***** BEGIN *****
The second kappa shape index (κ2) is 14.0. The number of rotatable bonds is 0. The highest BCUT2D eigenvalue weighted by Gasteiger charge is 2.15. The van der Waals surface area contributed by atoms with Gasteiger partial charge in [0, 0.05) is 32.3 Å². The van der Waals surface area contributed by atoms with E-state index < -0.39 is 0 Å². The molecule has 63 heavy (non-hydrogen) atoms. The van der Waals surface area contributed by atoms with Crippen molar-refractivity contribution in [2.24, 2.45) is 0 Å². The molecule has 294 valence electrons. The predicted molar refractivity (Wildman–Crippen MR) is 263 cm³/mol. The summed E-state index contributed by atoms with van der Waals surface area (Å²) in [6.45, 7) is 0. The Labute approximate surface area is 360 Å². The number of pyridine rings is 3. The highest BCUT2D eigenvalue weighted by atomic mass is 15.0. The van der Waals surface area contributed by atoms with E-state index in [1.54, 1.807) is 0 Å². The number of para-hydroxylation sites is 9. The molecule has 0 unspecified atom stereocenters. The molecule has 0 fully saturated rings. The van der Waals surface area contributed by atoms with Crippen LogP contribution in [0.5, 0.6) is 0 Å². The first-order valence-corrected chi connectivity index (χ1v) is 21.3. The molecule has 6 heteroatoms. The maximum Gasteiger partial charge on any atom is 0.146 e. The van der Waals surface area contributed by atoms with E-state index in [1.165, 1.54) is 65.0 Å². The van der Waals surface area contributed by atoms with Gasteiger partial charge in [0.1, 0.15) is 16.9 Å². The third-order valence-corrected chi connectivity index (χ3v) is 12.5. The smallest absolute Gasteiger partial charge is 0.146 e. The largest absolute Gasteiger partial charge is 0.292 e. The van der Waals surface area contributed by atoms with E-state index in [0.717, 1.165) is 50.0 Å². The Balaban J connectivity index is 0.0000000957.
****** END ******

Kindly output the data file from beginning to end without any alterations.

The second kappa shape index (κ2) is 14.0. The number of rotatable bonds is 0. The highest BCUT2D eigenvalue weighted by Gasteiger charge is 2.15. The van der Waals surface area contributed by atoms with Gasteiger partial charge in [0, 0.05) is 32.3 Å². The van der Waals surface area contributed by atoms with E-state index < -0.39 is 0 Å². The molecule has 63 heavy (non-hydrogen) atoms. The van der Waals surface area contributed by atoms with Crippen molar-refractivity contribution in [2.24, 2.45) is 0 Å². The molecule has 294 valence electrons. The predicted molar refractivity (Wildman–Crippen MR) is 263 cm³/mol. The summed E-state index contributed by atoms with van der Waals surface area (Å²) in [6.45, 7) is 0. The Labute approximate surface area is 360 Å². The number of pyridine rings is 3. The highest BCUT2D eigenvalue weighted by atomic mass is 15.0. The van der Waals surface area contributed by atoms with E-state index in [1.54, 1.807) is 0 Å². The number of para-hydroxylation sites is 9. The molecule has 0 unspecified atom stereocenters. The molecule has 0 fully saturated rings. The van der Waals surface area contributed by atoms with Crippen LogP contribution in [0.5, 0.6) is 0 Å². The first-order valence-corrected chi connectivity index (χ1v) is 21.3. The molecule has 6 heteroatoms. The maximum Gasteiger partial charge on any atom is 0.146 e. The van der Waals surface area contributed by atoms with E-state index in [1.165, 1.54) is 65.0 Å². The van der Waals surface area contributed by atoms with Gasteiger partial charge in [0.1, 0.15) is 16.9 Å². The third-order valence-corrected chi connectivity index (χ3v) is 12.5. The smallest absolute Gasteiger partial charge is 0.146 e. The largest absolute Gasteiger partial charge is 0.292 e. The van der Waals surface area contributed by atoms with E-state index in [0.717, 1.165) is 50.0 Å². The Balaban J connectivity index is 0.0000000957.